Tuesday, August 28, 2012

Nikolai Dante's final adventure

What I try to do with reviews at this Bookshelf blog is keep it simple and spoiler-free, and let you know whether I'd recommend you pick up a copy of what I just read. Seems to work okay. This time, a brief review of Nikolai Dante (Rebellion, 2012).

The fifteen-year saga of Nikolai Dante finally came to a conclusion this summer. I'm really going to miss having that rogue, that thief, that devil-may-care adventurer with a heart of gold around.

Created by Robbie Morrison and Simon Fraser, Dante starred in a wonderful and imaginative swashbuckling series set in the far-flung future of 27th Century Imperial Russia. Here, two warring dynasties struggled for control of an impoverished population. Dante learned early on that he was the bastard son of one of these powerful warlords, and fell in love with the daughter of the other. Politics, love and dysfunctional families drove the narrative just as much as Dante's love of adventure, gorgeous ladies, and, occasionally, spectacular crime.

Wrapping up his adventures meant tying up lots of subplots, and giving several beloved supporting characters one last chance to say goodbye before Dante finally got to walk down the aisle with his beloved Jena and take his place as the tsar of all the Russias. The final six week story, "Sympathy for the Devil," saw the bulk of the first episode letting half-brother Viktor leave the stage, and the second saw out his half-sister Lulu. With most of the other cast members dead or already wrapped up, that just left Nikolai and his best friend Elena left to deal with Jena's father, Vlad the Conqueror, who escaped from his prison earlier in the year, and to get that villain out of the picture and get Nikolai to the church on time.

But before Vladimir is ready to go, he wants to talk to Nikolai, man-to-man, about the corruption of power and how Vlad's once-noble intentions turned him into such a monster. And he figures that they should pass a gun back and forth and give the audience one last little familiar trope of Russian-themed fiction, with one bullet in the chamber. That too, of course. When the final collected edition of this series is released later this year - the eleventh, and apparently due in October - it will never equal the breathless, nail-biting thrill of the two cliffhangers set at that table with the game of roulette. Week five was unbearable; I've never wanted to pop ahead in time so badly, ever.

The conclusion to the saga proved to be instantly controversial. Not quite as many plot points were resolved as perhaps people were hoping (he said, saying as little as possible, unlike whoever typed up the character's page at Wikipedia!), although I think the most important and nagging ones were handled. For my part, I'd like so much to think that Nikolai would never let Vlad win by allowing those doubts to destroy his happiness, nor run, hiding, from the massive political challenge. I think the biggest clue comes from all of the narrative captions through the series that are written as excerpts from histories and biographies. Certainly Nikolai would deserve some attention as a major player during this time of huge upheaval, conflict and war, but I believe that it's what comes next that makes the man a critical focus for the historians and biographers of centuries to come. I'm also taken by the story that Vladimir tells Nikolai about having to execute his three closest friends, believing that one was a spy but never knowing which. I think that if anything were to motivate our hero into being an even better and greater man than Vlad, it's that right there.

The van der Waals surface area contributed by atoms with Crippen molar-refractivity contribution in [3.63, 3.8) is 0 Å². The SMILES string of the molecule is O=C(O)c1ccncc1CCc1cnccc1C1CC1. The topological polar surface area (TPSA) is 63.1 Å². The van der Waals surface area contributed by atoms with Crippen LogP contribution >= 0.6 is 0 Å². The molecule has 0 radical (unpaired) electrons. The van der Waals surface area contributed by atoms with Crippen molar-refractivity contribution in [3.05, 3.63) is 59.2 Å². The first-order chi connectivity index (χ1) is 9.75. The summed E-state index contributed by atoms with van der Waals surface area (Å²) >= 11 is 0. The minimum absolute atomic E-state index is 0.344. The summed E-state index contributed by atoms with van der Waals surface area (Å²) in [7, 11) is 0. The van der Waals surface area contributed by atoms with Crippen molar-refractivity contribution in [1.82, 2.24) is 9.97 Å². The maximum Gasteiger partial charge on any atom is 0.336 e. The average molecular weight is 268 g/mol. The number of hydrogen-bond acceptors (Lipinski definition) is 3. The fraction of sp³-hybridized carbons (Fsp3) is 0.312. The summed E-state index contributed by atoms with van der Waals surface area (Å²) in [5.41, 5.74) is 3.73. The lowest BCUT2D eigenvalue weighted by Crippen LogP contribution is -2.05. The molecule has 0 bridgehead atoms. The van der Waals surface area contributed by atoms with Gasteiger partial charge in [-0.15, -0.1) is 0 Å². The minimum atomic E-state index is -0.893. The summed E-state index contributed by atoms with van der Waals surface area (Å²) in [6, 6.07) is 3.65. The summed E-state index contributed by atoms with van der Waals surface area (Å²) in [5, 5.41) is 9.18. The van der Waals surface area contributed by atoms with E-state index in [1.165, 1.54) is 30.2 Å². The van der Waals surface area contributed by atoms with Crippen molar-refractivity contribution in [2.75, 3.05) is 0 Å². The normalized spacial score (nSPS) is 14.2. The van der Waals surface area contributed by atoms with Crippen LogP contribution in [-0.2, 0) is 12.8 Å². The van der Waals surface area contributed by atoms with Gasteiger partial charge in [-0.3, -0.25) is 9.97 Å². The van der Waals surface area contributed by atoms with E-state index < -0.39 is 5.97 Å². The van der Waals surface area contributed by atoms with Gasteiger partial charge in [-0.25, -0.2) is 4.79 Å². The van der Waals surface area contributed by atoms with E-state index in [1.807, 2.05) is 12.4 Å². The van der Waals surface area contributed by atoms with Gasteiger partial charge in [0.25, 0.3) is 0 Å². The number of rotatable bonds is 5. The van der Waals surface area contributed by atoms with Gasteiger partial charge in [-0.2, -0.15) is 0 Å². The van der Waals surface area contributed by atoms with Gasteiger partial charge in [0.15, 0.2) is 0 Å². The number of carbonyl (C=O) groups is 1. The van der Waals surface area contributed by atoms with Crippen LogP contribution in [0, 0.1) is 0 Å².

For subjective and personal reasons, I've been attached to Dante since his April 1997 debut, and I will miss him a lot now that he's gone. I think that it has been a complete and roaring success from start to finish, and, now that it is complete, anybody who loves adventure comics should start getting the books. The current configuration is eleven titles (The Romanov Dynasty [Simon & Schuster's US edition entitled Too Cool to Kill], The Great Game, The Courtship of Jena Makarov, Tsar Wars Volumes 1 and 2, Hell and High Water, Sword of the Tsar, The Beast of Rudinshtein, Amerika and Hero of the Revolution all preceding the forthcoming final book), and your library does not need any other book from anybody else until you've begun these. Highest recommendation.

Tuesday, August 21, 2012

Carte Blanche

What I try to do with reviews at this Bookshelf blog is keep it simple and spoiler-free, and let you know whether I'd recommend you pick up a copy of what I just read. Seems to work okay. This time, a brief review of Carte Blanche (Hodder & Stoughton, 2011).

You know that you've become old when James Bond is suddenly, and officially, eight years younger than you. Last year, Ian Fleming's estate let novelist Jeffery Deaver, who is highly regarded for his modern thrillers, take a crack at 007. In Carte Blanche, published last year, Bond has been formally rebooted to age 32. Born in 1979 and a veteran of the Afghanistan War, Bond works for a covert agency attached to MI6, and has carte blanche to act in Her Majesty's interests overseas. But when the trail of a strange cypher that states British casualties will number in the thousands leads him back to the UK, he finds that he has to follow the rules of the domestic service, MI5. Is James Bond really ready to be a team player?

Deaver's take on the character was quite fun. I enjoyed Bond's competence and realism, and his humanity. I don't know that it's accurate to say that he feels guilty at one point, but he at least considers the emotional ramifications of his actions. There's even a Bond girl who gets away from him, which is quite amusing. I like the way that Deaver's Bond has a masterful command of tactics, even if the overall strategy sometimes eludes him. What is shaping up to be a major plot point and the deaths of dozens turns out, much to Bond's surprise, to be a completely innocuous fetish on the part of one of the villains. I really enjoyed the way that Bond spends almost the entire book having no idea, once the villain has been established and followed, exactly what the heck his plan actually is. We're so used to the supercriminals in the movies showing off and bragging about their schemes that it was quite pleasing to be as in the dark as our hero.